During the 1990s she served as a community organizer fighting against gang violence and the crack cocaine epidemic gripping the Black community in L.A. Her pre-Congress career also included time as a nurse and a health care worker.
It’s those experiences and the relationships forged that have helped Bass frame Floyd’s killing in the larger context of racial injustice and inequality, including health care and economic disparities among African Americans.
“The Congress and country are blessed to be led by Chairwoman Karen Bass, who brings 47 years of leadership advocating for an end to police brutality,” Pelosi said in a statement to The Hill. “She is a force for good in America, who brings extraordinary gentility, grace and strength to the fight to advance justice and save lives.”
Still, some Democrats say it’s premature to give Bass too much credit before any police reforms have been signed into law. Her bill would ban police chokeholds, as well as no-knock warrants for federal law enforcement officials; create a national registry of police abuses; and make it easier for citizens to sue officers accused of misconduct.
The Senate remains deeply gridlocked on a narrower bill by Sen. Tim Scott (R-S.C.), the only Black GOP senator, and President Trump has threatened to veto Bass’s bill.
Bass said she’s continuing bipartisan talks with Scott, House Minority Leader Kevin McCarthy (R-Calif.), her old friend from the California Assembly, and Republicans who serve with her on the House Judiciary Committee.
“I am not willing to concede defeat,” she said.
But hopes of a bipartisan deal four months before the election are quickly dimming.
The 55-member Congressional Black Caucus “is the largest and most powerful it’s ever been. Getting that bill through the House is easy,” said a Democratic source who watched Bass’s effort. “The test is: Can she leverage that power to get it over the finish line?”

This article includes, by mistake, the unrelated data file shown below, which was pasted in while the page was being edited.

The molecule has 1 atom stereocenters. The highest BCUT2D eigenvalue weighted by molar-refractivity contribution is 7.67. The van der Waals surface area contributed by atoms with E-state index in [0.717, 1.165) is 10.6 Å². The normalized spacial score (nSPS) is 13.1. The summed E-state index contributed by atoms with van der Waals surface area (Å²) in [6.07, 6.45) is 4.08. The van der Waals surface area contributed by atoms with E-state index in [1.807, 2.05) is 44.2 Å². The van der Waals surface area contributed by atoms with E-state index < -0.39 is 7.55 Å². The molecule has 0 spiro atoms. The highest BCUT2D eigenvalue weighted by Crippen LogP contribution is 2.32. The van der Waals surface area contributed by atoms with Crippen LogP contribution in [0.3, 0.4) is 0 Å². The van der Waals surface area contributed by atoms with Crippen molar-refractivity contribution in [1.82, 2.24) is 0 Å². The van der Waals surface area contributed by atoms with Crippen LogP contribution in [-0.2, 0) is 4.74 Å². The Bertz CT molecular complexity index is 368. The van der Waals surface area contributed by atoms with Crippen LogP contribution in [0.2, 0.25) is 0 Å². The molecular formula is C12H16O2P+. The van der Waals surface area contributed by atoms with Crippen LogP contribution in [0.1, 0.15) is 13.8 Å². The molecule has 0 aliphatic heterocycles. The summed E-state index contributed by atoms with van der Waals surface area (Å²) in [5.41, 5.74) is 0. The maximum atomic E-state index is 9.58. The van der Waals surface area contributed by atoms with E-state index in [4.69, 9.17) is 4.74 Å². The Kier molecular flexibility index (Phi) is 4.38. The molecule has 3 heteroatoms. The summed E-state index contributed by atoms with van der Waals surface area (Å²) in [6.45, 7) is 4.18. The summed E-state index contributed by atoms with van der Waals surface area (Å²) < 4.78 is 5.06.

With Bass now in the running for the VP slot, the chairwoman has also come under fire for referring to Cuban leader Fidel Castro upon his death in 2016 as “comandante en jefe” or commander in chief — an endearing term that has been criticized by Cuban American politicians in Florida whose families fled Castro’s brutal government, Politico reported.
Bass’s office has said former President Obama made similar remarks about Castro when Washington was trying to normalize relations with Havana. But she told The Hill Monday that she regretted her comments, calling them “particularly problematic.”
“I feel bad it hit anybody with a raw nerve,” she said. “I look forward to talking to my colleagues about it.”
If she decides to climb the leadership ladder, Bass will face obstacles beyond her 2016 Castro remarks. While she and her leadership PAC have raised more than $300,000 for vulnerable colleagues and the House Democrats’ campaign arm this cycle, she hasn’t traveled the country to fundraise as aggressively as other ambitious up-and-coming leaders, including Democratic Caucus Vice Chairwoman Kathryn Clark (D-Mass.) and Caucus Chairman Hakeem Jeffries (D-N.Y.), a fellow Black Caucus member who is seen by many as Pelosi’s heir apparent.
“I’m not focused on leadership advancement; I’m focused on helping my colleagues and getting my work done,” Bass told The Hill. The leadership roles she wants to play, she added, are finishing her term leading the Black Caucus, chairing the Foreign Affairs Committee’s Africa subcommittee and chairing Judiciary’s subpanel on crime, terrorism and homeland security.
Fundraising aside, House colleagues said they’ve appreciated Bass’s honesty and no-nonsense style during their interactions with her.
“She is just the ultimate’s member’s member,” said Rep. Cheri Bustos (D-Ill.), who leads the Democratic Congressional Campaign Committee. “She is direct. If you’ve done something she doesn’t like, she doesn’t go to the press. She doesn’t go to another member and start gossiping. She goes right to you and says, ‘I suggest you handle it this way going forward.’ ”
“She is very direct in a kind way, and I respect that a great deal,” Bustos said.